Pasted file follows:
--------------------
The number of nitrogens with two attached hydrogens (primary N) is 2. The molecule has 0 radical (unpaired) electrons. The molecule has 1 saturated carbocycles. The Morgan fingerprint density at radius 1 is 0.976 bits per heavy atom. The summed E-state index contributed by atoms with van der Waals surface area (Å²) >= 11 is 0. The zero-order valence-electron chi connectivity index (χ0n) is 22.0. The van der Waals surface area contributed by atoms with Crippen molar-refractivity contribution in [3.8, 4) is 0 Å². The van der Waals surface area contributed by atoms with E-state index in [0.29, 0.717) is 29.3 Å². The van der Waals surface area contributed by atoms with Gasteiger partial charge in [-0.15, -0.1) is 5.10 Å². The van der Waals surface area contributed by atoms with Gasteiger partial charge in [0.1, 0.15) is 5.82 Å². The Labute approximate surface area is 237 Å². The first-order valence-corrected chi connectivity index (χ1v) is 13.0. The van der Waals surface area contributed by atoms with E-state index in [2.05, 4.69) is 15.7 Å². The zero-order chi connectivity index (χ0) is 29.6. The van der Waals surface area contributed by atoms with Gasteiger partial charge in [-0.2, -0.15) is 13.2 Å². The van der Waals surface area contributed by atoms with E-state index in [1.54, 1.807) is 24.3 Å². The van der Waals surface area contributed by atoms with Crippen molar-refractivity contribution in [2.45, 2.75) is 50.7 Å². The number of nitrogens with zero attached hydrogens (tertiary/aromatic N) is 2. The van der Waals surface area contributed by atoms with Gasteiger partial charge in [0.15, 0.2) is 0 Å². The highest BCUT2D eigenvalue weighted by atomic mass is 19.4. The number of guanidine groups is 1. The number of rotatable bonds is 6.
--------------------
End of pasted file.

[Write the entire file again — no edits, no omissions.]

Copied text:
The number of nitrogens with two attached hydrogens (primary N) is 2. The molecule has 0 radical (unpaired) electrons. The molecule has 1 saturated carbocycles. The Morgan fingerprint density at radius 1 is 0.976 bits per heavy atom. The summed E-state index contributed by atoms with van der Waals surface area (Å²) >= 11 is 0. The zero-order valence-electron chi connectivity index (χ0n) is 22.0. The van der Waals surface area contributed by atoms with Crippen molar-refractivity contribution in [3.8, 4) is 0 Å². The van der Waals surface area contributed by atoms with E-state index in [0.29, 0.717) is 29.3 Å². The van der Waals surface area contributed by atoms with Gasteiger partial charge in [-0.15, -0.1) is 5.10 Å². The van der Waals surface area contributed by atoms with Gasteiger partial charge in [0.1, 0.15) is 5.82 Å². The Labute approximate surface area is 237 Å². The first-order valence-corrected chi connectivity index (χ1v) is 13.0. The van der Waals surface area contributed by atoms with E-state index in [2.05, 4.69) is 15.7 Å². The zero-order chi connectivity index (χ0) is 29.6. The van der Waals surface area contributed by atoms with Gasteiger partial charge in [-0.2, -0.15) is 13.2 Å². The van der Waals surface area contributed by atoms with E-state index in [1.54, 1.807) is 24.3 Å². The van der Waals surface area contributed by atoms with Crippen molar-refractivity contribution in [2.45, 2.75) is 50.7 Å². The number of nitrogens with zero attached hydrogens (tertiary/aromatic N) is 2. The van der Waals surface area contributed by atoms with Gasteiger partial charge in [0.15, 0.2) is 0 Å². The highest BCUT2D eigenvalue weighted by atomic mass is 19.4. The number of guanidine groups is 1. The number of rotatable bonds is 6.